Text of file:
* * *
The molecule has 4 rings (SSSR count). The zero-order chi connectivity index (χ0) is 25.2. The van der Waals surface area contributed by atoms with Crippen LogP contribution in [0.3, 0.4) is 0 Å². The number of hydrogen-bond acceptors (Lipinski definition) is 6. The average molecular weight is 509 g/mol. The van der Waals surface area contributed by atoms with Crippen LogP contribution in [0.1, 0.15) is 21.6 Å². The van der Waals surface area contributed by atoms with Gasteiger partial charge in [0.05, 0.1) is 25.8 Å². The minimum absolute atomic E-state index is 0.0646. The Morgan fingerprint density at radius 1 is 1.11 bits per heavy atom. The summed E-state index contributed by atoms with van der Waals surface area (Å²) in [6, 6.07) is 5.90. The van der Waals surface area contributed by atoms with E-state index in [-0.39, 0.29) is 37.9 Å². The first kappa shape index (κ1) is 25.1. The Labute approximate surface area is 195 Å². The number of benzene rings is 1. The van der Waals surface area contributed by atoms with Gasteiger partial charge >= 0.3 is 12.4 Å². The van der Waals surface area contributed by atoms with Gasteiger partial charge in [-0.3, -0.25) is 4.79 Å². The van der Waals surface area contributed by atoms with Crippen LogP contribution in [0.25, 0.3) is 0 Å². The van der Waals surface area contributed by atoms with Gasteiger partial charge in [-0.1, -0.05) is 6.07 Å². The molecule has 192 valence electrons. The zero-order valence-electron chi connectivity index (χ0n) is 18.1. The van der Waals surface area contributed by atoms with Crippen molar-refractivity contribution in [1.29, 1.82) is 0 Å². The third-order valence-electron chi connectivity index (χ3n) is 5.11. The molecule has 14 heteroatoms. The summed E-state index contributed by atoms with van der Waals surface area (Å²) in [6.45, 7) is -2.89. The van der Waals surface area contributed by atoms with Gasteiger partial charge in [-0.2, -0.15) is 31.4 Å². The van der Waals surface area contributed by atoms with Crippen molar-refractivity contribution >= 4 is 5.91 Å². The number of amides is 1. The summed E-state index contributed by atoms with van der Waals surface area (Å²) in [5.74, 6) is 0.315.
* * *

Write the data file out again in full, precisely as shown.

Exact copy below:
The molecule has 4 rings (SSSR count). The zero-order chi connectivity index (χ0) is 25.2. The van der Waals surface area contributed by atoms with Crippen LogP contribution in [0.3, 0.4) is 0 Å². The number of hydrogen-bond acceptors (Lipinski definition) is 6. The average molecular weight is 509 g/mol. The van der Waals surface area contributed by atoms with Crippen LogP contribution in [0.1, 0.15) is 21.6 Å². The van der Waals surface area contributed by atoms with Gasteiger partial charge in [0.05, 0.1) is 25.8 Å². The minimum absolute atomic E-state index is 0.0646. The Morgan fingerprint density at radius 1 is 1.11 bits per heavy atom. The summed E-state index contributed by atoms with van der Waals surface area (Å²) in [6, 6.07) is 5.90. The van der Waals surface area contributed by atoms with E-state index in [-0.39, 0.29) is 37.9 Å². The first kappa shape index (κ1) is 25.1. The Labute approximate surface area is 195 Å². The number of benzene rings is 1. The van der Waals surface area contributed by atoms with Gasteiger partial charge >= 0.3 is 12.4 Å². The van der Waals surface area contributed by atoms with Gasteiger partial charge in [-0.3, -0.25) is 4.79 Å². The van der Waals surface area contributed by atoms with Crippen LogP contribution in [0.25, 0.3) is 0 Å². The van der Waals surface area contributed by atoms with Gasteiger partial charge in [-0.1, -0.05) is 6.07 Å². The molecule has 192 valence electrons. The zero-order valence-electron chi connectivity index (χ0n) is 18.1. The van der Waals surface area contributed by atoms with Crippen molar-refractivity contribution in [1.29, 1.82) is 0 Å². The third-order valence-electron chi connectivity index (χ3n) is 5.11. The molecule has 14 heteroatoms. The summed E-state index contributed by atoms with van der Waals surface area (Å²) in [6.45, 7) is -2.89. The van der Waals surface area contributed by atoms with Gasteiger partial charge in [-0.2, -0.15) is 31.4 Å². The van der Waals surface area contributed by atoms with Crippen molar-refractivity contribution >= 4 is 5.91 Å². The number of amides is 1. The summed E-state index contributed by atoms with van der Waals surface area (Å²) in [5.74, 6) is 0.315.